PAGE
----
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03 Feb 2010 06:00
  • CindyL
  • CindyL
I know for a fact that those who are spleenless cannot donate anymore. I found that out when I called to have my name taken off the Bone Marrow Donation list.
02 Feb 2010 21:14
  • Carola
  • Carola
Detrimental Effects of Energy Drink Consumption on Platelet and Endothelial Function


pubget.com/paper/pgtmp_b54b473705503c0eb8390508c5bc8ffd?title=Detrimental+Effects+of+Energy+Drink+Consumption+on+Platelet+and+Endothelial+Function



Researchers Discover Platelets’ Role in Rheumatoid Arthritis


insciences.org/article.php?article_id=8258
02 Feb 2010 21:03
  • Carola
  • Carola
fascinating. I hope the researchers can use this information to invent new treatments!
02 Feb 2010 20:48
  • Sandi
  • Sandi
That question has never really been answered reliably. I believe though that once a person has the antibodies, they may always have the antibodies and donating might just do the donee more harm than good.
02 Feb 2010 20:42
  • Sandi
  • Sandi
I'll bring that up.
Category: Forum Information
02 Feb 2010 18:59
  • xray001
  • xray001
I talked to our hemo today, and he is going away for a month, so we will start the Decardron in March. I guess we will just have to do a couple more IVIg's until then.

Hopefully her nosebleeds won't get any worse. She has not had a problem the last couple of days, but that is because she had IVIg on Friday. Her count is 125 today. :)

Thanks for all your replies.

Michelle
02 Feb 2010 17:31
  • Melinda
  • Melinda's Avatar
He's got a long road ahead of him.

Thanks for the update Sandi!
Category: Social Chat
02 Feb 2010 17:30
  • Ann
  • Ann
It'd be really good not to find ourselves on the front page when we log in. It'd actually be better if we could stay logged in like on the other forum so that every time we come we are still logged in.
Category: Forum Information
02 Feb 2010 17:29
  • tigereyes
  • tigereyes
I used to donate blood on a regular basis prior to being dx with ITP. The way it was explained to me was that although her platelets are stable she may still have the antibodies in her system and when its given to another person it can cause temp ITP in them. Like if her blood was given to someone who was in a car accident you wouldnt want them to have a low platelet count. If that makes sense to you.
02 Feb 2010 16:07
  • norita
  • norita
Am going to stay at that dose until I see my UK doctors next week (back home for a few days). I think they would like to reduce it then. But the Spanish doctors are very insistent on my getting higher counts, and they are telling me to have very frequent blood tests and up the dose. I'm impressed that they are taking a keen interest in me - they're ready to give me whatever treatment I want here (I guess it would all be repaid by the NHS, but that's not for certain and there is no mention of cost). Seems like a great health system from that point of view - very good, dedicated doctors doing whatever they think is necessary regardless of who the person is and where they come from. But it's making it a bit awkward, telling them my doctors back home are averse to treatment, where possible, and that I want to wait!

The doctor today told me that the treatment of choice here is Rituximab (after trying steroids and anti-d), and that they have very, very good results with it, around 80% (off the top of her head) not needing any more treatment for a long, long time.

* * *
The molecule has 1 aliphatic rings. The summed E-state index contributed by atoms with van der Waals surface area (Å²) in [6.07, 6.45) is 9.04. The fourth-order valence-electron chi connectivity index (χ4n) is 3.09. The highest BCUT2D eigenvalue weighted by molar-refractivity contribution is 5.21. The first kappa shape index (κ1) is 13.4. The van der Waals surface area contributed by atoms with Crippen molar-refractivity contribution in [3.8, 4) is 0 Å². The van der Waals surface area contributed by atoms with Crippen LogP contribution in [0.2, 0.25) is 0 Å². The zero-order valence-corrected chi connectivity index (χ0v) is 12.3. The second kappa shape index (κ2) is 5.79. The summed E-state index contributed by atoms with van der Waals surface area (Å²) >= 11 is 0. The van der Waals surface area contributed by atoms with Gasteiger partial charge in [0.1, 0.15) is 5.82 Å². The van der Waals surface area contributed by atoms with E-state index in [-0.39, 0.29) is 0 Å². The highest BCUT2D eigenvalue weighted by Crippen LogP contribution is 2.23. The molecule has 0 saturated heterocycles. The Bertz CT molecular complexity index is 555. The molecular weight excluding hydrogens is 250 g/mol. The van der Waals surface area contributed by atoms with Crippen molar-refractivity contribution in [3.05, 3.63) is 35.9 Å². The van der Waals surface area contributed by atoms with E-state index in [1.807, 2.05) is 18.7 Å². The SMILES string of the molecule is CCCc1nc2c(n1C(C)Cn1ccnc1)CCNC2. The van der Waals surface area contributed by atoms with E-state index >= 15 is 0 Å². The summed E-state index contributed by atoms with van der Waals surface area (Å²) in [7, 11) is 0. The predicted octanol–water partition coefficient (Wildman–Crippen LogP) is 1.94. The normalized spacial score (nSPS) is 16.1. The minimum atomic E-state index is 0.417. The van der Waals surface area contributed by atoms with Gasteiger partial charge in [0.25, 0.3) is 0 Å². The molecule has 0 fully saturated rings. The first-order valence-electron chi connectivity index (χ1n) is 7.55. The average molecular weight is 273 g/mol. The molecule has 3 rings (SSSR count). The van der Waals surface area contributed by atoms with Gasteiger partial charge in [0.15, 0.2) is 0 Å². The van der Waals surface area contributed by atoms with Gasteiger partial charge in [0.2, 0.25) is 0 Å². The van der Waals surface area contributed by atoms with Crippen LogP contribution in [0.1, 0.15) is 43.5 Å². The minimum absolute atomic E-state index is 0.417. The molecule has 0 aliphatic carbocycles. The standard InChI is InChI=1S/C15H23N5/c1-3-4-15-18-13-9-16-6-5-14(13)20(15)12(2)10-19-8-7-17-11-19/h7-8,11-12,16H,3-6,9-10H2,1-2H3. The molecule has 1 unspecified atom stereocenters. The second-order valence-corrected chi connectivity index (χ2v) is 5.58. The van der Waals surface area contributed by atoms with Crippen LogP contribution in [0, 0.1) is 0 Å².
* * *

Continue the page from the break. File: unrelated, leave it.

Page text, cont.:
02 Feb 2010 15:14
  • Angel85
  • Angel85
Sorry to hear that. I have also read something somewhere to say if u have ITP u can't donate blood.
02 Feb 2010 12:07
  • sandpit
  • sandpit
You might learn to read your son, see clues that are related to his platelet counts. My teenager really droops, grouches and becomes uncooperative when her platelets are crashing, before we even know it. Then she sleeps until she bounces back. And teenagers aren't that different from preschoolers!

I always made all my kids wear helmets on bikes, elbow pads, wrist guards on skates, etc. We tried to get the soccer teams to wear head gear against concussions cause they should but we were the only paranoid/informed ones. Lots of it is common sense for all so the ITP kid is not singled out. (like seat belts in a car).
02 Feb 2010 11:56
  • Bunnie
  • Bunnie
I actually like the day & hour ago feature. I know when I last logged on and can quickly scan down to catch the most current posts.

I also don't have to play the 'what time zone" game and does the server reside in a state that does or doesn't do day light savings since my state (Arizona) never does.
Category: Forum Information
02 Feb 2010 11:23
  • sandpit
  • sandpit
My 17 yr daughter has what I call "recurrent acute" ITP, ie her platelets plummet when she's sick but she bounces back without treatment most of the time. She's received IViG twice, once just over a year ago, once 5 years ago. Her platelets have been stable the last two months, since flu shot episode.

Today she was turned down for donating blood because she has had over one ITP episode and is considered chronic.

I had read mixed things about blood donations on the old discussion boards, but this is one more episode in the "no" column.

The sad thing is that she was really looking forward to it, probably since she realizes she's benefited from donors via IViG.

Guess I'll try to donate twice as much. . . .
02 Feb 2010 10:56
  • youngjoan
  • youngjoan
In the pictures, the platelets stretch into the typical dumbbell shape that is usually seen in cell division, then split. Dr. Weyrich is sending a picture for PDSA to publish in the next issue of The Platelet News.

This finding must make it really difficult for the manufacturers of the platelet counting machines since it is one more shape to consider. It might also help explain why the counters can be inaccurate at low numbers.

Dr. Weyrich found that when he had fewer platelets in his cultures the platelets divided more rapidly then when there were more platelets.
02 Feb 2010 10:55
  • lili
  • lili
This is very interesting. It might explain why some treatments work on some people and not others. I'm looking forward to your article Joan.

Lily
02 Feb 2010 10:52
  • lili
  • lili
That's a pretty good response. Are you going to stay at that dose or start tapering?

Lily
02 Feb 2010 10:43
  • Ann
  • Ann
I think it's because unlike with say, azathioprine and mycophenolate, when it becomes toxic in the body, instead of simply withholding the drug and having the body recover, it tends to result in death. The accidental mixing with other drugs, including some antibiotics is a concern and if that results in death then it's a good reason to avoid using it when possible. It also can become toxic in those who have renal or hepatic problems without knowing it.